Alexander worked with Chris Williams, CEO and President of C3 3D, part of C3 UP, to plan the reconstruction of Blu’s bill. According to Williams, a member of the C3 team is an animal lover who heard about Blu’s situation and wanted to help, so the company offered its 3D design and 3D printing services to the cause. To design a prosthetic, the team 3D scanned the remaining portion of Blu’s bill and 3D printed several prototypes before deciding on one that fit him the best.
The final bill was 3D printed from Kevlar and nylon, and took about 12 hours to print. After two hours of surgery, Blu’s new bill was attached. It took some getting used to; he wasn’t a big fan of the prosthetic at first but is adjusting and feeling better, according to Alexander.To come up with the final Kevlar and nylon version of the bill, the C3 team consulted with Kimberlee Buck, a veterinarian with the Frankenmuth-Birch Run Veterinary Hospital. The team at the hospital had done similar projects before, creating prosthetic bills out of acrylic, but they don’t always stay attached, said Buck, depending on how the birds react to them. With the combination of materials used for Blu’s bill, the prosthetic is both lightweight and strong, and hopefully it will stay in place just like a natural bill, especially once he adjusts further.
“The team here at C3 3D with Rose’s involvement — the veterinary clinic up in Birch Run was obviously a key factor. It was truly a team effort and it’s just great seeing the results be so positive,” said Williams. “We’re very proud and honored to be a part of the project.”
Blu won’t be the last animal to benefit from C3 3D’s technology, either. Williams and his team are already working on some other projects that will use 3D printing to help animals in need.
Blu is only one of many ducks that have been helped by 3D printing. Other ducks have become the recipients of 3D printed feet or legs, and numerous other animals are thriving with 3D printed prosthetics when, without them, they likely would have led difficult or shortened lives. Blu should be able to go on to live a normal, happy duck life on his home farm now – as long as he stays away from pigs.
“We’re fully engaged in using our technologies to help support efforts like this,” Williams said.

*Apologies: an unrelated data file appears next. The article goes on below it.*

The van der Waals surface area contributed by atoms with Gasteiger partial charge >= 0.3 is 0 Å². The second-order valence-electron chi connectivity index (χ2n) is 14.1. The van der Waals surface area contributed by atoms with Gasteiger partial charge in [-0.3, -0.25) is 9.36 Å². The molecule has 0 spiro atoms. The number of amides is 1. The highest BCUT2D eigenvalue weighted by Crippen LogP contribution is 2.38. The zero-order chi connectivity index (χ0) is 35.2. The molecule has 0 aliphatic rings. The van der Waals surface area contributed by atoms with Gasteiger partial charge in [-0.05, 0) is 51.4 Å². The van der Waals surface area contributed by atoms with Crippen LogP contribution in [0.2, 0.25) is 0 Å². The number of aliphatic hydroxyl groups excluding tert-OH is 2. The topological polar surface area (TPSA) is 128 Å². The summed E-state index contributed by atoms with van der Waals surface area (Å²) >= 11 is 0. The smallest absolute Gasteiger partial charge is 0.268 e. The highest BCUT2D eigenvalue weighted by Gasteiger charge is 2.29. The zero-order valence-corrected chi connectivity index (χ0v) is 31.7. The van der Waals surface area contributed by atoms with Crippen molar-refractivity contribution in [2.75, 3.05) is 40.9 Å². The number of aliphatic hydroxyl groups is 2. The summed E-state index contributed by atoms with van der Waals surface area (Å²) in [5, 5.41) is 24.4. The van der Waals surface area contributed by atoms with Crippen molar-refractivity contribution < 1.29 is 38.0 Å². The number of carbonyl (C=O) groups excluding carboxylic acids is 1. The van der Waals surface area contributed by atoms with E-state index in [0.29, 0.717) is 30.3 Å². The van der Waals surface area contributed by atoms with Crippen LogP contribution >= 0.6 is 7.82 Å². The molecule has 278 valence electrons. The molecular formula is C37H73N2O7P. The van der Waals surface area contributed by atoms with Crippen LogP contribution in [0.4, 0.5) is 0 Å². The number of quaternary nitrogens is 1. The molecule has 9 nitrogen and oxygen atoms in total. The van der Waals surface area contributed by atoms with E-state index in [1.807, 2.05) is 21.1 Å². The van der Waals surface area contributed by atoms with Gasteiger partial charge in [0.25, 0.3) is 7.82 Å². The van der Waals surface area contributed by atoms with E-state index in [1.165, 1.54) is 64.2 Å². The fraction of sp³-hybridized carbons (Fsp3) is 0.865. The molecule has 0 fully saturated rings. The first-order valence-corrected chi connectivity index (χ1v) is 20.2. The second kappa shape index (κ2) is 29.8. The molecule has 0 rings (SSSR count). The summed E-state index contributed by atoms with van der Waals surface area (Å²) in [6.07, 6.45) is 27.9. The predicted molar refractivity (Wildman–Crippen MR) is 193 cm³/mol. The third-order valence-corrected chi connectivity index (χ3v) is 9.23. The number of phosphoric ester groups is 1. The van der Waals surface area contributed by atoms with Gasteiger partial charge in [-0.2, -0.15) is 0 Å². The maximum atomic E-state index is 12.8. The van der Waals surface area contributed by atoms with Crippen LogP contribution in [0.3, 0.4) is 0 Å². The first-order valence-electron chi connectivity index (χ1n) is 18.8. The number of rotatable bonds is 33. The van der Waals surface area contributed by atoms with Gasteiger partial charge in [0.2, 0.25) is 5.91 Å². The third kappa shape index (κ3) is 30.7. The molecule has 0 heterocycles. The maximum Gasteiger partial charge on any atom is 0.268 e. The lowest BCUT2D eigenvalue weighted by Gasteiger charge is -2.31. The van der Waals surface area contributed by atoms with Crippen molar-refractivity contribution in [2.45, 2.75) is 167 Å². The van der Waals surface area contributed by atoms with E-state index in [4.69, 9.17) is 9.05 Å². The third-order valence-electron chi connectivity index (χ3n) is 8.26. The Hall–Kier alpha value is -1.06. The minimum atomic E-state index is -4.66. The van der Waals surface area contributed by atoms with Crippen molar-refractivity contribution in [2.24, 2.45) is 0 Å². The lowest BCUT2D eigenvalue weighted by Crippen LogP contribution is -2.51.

Discuss in the 3D Printed Duck Bill forum at 3DPB.com.[Source: MLive]
Subscribe to Our Email Newsletter
Stay up-to-date on all the latest news from the 3D printing industry and receive information and offers from third party vendors.
You May Also Like
Spanish Clothing Company Mango Backs Ziknes 3D Printed Furniture Made with Recycled Materials
With its trendy and affordable designs that resonate globally—and €2.3 in annual revenues—Mango is boldly stepping into the realm of innovation and technology. Through its Mango StartUp Studio accelerator, the...
3D Printing News Briefs, November 25, 2023: Housing, Seed Funding, & More
We’re starting with additive construction news in this Thanksgiving weekend edition of 3D Printing News Briefs, and then moving on to seed funding and a Memorandum of Understanding. Finally, we’ll...
Dyndrite Advances 3D Printing Materials at Formnext 2023
Dyndrite has teamed up with Constellium, Elementum 3D, and Sandvik to launch the industry-led Materials Consortium for additive manufacturing (AM). This collaborative initiative is meant to democratize the landscape of...
1000Kelvin’s AI-Powered Autocorrect for 3D Printing Now Commercially Available
1000Kelvin, the US-Germany software as a service (SaaS) startup specializing in AI-powered solutions for additive manufacturing (AM), has announced the commercial launch of its signature AMAIZE platform at Formnext 2023...
Upload your 3D Models and get them printed quickly and efficiently.